The C++ ABI is changed to the one used by gcc 3.4 (indications
are that gcc 4.0 is also compatible with this).
As designed by the gcc project, the libstdc++ library has
completely changed symbol versions and the library major version,
to match deployments, LSB needed to make the same change.
This was done intentionally to clearly distinguish the library from
the one used by earlier compiler versions.
libstdc++.so.6 is now
the required library. This library can easily coexist with the
libstdc++.so.5 used to provide LSB 2.x conformance.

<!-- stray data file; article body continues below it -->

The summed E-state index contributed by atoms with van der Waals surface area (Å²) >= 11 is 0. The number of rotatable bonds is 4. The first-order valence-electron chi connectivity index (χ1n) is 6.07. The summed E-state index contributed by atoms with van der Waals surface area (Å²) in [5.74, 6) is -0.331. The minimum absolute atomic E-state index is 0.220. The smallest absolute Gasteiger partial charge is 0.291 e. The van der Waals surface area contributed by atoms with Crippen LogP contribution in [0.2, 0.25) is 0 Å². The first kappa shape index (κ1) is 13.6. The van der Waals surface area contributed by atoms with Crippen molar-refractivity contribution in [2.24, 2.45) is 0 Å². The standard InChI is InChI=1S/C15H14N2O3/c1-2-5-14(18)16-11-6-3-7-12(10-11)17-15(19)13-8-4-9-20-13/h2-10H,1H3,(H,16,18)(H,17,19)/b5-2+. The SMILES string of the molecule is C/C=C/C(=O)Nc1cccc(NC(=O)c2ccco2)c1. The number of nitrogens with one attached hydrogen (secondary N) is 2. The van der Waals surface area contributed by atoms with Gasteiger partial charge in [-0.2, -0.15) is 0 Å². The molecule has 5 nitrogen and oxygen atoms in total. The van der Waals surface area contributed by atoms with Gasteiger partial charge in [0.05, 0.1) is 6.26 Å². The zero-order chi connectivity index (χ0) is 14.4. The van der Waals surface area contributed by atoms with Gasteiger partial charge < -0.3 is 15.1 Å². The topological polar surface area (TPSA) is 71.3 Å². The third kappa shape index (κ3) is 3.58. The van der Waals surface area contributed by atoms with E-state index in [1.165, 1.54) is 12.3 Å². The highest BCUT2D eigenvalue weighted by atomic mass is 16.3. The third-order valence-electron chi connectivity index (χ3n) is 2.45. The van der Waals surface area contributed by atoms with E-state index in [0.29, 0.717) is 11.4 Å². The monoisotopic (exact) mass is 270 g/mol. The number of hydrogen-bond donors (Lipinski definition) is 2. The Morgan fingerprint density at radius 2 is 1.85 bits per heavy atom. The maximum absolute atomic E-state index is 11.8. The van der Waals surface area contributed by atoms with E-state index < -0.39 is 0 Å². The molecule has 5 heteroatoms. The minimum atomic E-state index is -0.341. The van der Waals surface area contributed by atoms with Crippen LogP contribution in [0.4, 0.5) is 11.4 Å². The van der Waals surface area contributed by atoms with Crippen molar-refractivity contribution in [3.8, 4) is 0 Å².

During the review period some unneeded symbols were discovered,
and since this new library has no backward compatibility issues in
the context of the LSB, they were simply removed (e.g. istrstream,
ostrstream). The symbol and symbol version set matches that of
GCC 3.4.2 and 3.4.3.
The realtime library librt is restored to the LSB. This library was present in very early versions of the LSB, then removed because a major component of that library, asynchronous I/O support (aio_* and lio_* interfaces), did not meet the LSB criteria. Upon investigation, it became evident that exclusion of the entire library was not necessary, and the library has been restored to the LSB with a subset of the interfaces supported (see below). The aio_*, lio_* and mq_* interfaces found in various versions of librt are excluded from this version of the specification.